Brunei has imposed strict restrictions on Chinese New Year performances as part of an incremental crackdown against non-Muslim cultural and religious events in the country, local media outlets confirmed earlier this week.
A letter widely circulated around social media says that lion dances – a traditional Chinese dance where performers imitate a lion’s movements in a costume to commemorate various occasions including Chinese New Year – can only be performed for a limited number of hours on just three days –February 19 to 21 – and only on three premises – the temple, school halls, and Chinese homes. Performances at all commercial establishments and public areas are strictly prohibited.
The dances must also be temporarily halted a half hour before and after designated Muslim prayers, and they must only involve Chinese students or community members. They may not be accompanied by firecrackers and fireworks.
The Ministry of Home Affairs subsequently confirmed that the contents of the letter are accurate.
Since Chinese New Year celebrations, including lion dances, usually go on for an extended period and are often public and festive, these regulations have been read to be extremely restrictive. Neighboring Malaysia and Indonesia for instance – both also Muslim-majority countries with Chinese minorities – are much more moderate on this score and no such curbs are in place.
While the extent of the crackdown is rather alarming, the move itself is not altogether surprising. As I have written before in these pages, Brunei, a tiny, oil-rich country with a population of just around 420,000 people, two-thirds of whom are Malay-Muslim, is no stranger to religious restrictions. This has only worsened following the implementation of a strict new penal code in May 2014, which curbed various forms of religious expression including teaching, proselytism and religious publishing.
Some were initially unsure about the extent to which these regulations would be implemented. But last December, the government launched a similar crackdown against Christmas decorations, which The Diplomat covered here and here. At the time, some had suspected that this would be extended to include other non-Muslim celebrations in 2015, including Chinese New Year.
The reasons behind the restrictions are also clear. Just a few days before the new rules were disclosed, imams warned in a Friday sermon that celebrations that were unrelated to Islam could “entice” Muslims to participate, leading them to commit tasyabbuh (imitation) and damage their aqidah (faith).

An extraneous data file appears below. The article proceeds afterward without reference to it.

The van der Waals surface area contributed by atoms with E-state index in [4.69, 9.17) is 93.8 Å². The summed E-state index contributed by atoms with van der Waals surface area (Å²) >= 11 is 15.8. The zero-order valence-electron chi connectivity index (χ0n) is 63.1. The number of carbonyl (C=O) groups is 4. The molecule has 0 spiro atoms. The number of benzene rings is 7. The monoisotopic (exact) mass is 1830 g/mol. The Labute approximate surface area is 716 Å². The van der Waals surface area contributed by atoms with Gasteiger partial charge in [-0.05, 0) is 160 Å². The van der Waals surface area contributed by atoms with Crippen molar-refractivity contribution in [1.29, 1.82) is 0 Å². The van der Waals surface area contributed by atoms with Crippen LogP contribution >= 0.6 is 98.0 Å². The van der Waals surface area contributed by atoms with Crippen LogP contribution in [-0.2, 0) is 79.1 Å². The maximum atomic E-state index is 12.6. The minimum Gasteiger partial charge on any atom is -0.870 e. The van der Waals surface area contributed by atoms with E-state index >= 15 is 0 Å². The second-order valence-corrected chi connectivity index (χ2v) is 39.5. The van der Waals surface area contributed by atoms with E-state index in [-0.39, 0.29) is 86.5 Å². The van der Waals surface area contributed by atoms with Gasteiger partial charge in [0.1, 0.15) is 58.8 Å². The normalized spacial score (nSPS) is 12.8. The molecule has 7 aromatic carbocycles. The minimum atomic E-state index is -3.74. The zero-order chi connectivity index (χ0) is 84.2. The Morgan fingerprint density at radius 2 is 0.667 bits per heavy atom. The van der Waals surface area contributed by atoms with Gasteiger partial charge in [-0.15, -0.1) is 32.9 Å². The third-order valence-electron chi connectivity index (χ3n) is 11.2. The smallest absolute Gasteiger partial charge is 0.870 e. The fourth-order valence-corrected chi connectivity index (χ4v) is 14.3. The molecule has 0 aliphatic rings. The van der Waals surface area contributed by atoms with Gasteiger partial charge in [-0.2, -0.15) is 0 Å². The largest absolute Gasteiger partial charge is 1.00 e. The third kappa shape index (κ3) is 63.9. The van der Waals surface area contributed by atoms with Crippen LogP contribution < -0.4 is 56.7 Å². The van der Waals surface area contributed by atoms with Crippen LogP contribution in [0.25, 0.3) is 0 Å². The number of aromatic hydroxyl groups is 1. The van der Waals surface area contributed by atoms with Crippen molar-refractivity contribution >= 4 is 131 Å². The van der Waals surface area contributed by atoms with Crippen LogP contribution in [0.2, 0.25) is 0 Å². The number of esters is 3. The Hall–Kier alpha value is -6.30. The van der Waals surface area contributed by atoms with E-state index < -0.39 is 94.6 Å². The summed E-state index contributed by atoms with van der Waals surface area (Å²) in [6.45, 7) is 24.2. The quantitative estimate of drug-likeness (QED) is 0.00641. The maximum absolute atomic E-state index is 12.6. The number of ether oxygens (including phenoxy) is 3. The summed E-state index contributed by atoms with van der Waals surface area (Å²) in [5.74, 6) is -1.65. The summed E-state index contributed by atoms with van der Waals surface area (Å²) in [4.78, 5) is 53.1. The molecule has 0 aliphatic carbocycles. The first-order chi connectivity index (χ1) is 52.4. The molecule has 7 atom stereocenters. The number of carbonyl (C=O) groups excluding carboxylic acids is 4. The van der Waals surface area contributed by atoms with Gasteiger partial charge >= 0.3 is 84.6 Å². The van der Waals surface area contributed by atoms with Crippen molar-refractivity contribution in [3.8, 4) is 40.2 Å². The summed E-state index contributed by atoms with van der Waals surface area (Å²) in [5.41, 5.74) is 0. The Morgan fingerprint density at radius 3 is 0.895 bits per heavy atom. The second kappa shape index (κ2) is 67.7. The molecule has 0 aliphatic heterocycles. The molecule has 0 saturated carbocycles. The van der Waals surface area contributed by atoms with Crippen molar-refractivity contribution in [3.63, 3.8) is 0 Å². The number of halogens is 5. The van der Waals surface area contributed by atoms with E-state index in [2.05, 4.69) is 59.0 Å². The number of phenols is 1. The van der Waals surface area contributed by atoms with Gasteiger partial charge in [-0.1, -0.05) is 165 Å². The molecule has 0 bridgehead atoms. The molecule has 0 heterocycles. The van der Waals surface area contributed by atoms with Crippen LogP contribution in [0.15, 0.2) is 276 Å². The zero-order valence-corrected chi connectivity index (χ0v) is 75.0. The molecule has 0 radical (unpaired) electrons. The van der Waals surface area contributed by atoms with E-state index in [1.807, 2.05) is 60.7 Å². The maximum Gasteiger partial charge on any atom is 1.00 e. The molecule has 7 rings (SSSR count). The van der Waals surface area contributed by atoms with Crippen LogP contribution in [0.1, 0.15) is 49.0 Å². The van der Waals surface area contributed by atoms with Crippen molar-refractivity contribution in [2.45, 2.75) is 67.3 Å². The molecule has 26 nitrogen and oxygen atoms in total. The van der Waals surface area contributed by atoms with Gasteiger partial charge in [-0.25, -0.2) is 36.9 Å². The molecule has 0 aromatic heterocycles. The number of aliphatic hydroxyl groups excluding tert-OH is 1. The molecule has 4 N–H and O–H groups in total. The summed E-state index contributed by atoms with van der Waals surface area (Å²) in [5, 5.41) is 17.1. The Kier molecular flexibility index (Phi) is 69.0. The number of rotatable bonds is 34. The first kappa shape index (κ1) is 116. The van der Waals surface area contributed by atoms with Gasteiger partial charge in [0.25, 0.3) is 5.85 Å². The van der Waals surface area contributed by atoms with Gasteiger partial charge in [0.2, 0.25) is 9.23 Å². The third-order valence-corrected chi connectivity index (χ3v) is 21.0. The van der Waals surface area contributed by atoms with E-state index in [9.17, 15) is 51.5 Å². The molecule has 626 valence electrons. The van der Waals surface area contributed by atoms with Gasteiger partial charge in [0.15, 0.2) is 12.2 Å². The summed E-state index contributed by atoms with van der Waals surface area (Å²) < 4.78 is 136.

“Sometimes the excitement and fervor of the festivities celebrated by the followers of other religions attract and entice some Muslims to want to participate and join in the merriment… It is feared that a casual following of this nature will lead to tasyabbuh and invariably taint the sanctity of the Muslim aqidah,” the sermon reportedly read.
The practice of tasyabbuh or imitation by Muslims – which the sermon says can include seemingly “casual” acts like taking part in a lion dance show, wearing a Santa Claus outfit, and decorating homes with images or symbols not in line with Islamic teachings – can be interpreted as an offense under Section 207 (1) of the penal code, which is punishable by a fine of up to $20,000 and an imprisonment of up to five years, or both. Indeed, this was clearly stated in the government statement released last year during Brunei’s ‘war on Christmas.
Likewise, Chinese who ignore the restrictions on Chinese New Year festivities can be seen to be violating Section 209 (1) of the penal code – previously publicized as well last Christmas – that allows non-Muslims to celebrate their religious festivities only among their community and forbids them from disclosing or displaying them publicly to Muslims.
As The Diplomat reported previously, similar curbs introduced during Christmas last year led to discontent among some Bruneians, including Muslims who argued that their faith was strong enough to resist the temptations of a Christmas tree and that further religious restrictions may damage the country’s international reputation. These new regulations are likely to elicit the same reactions.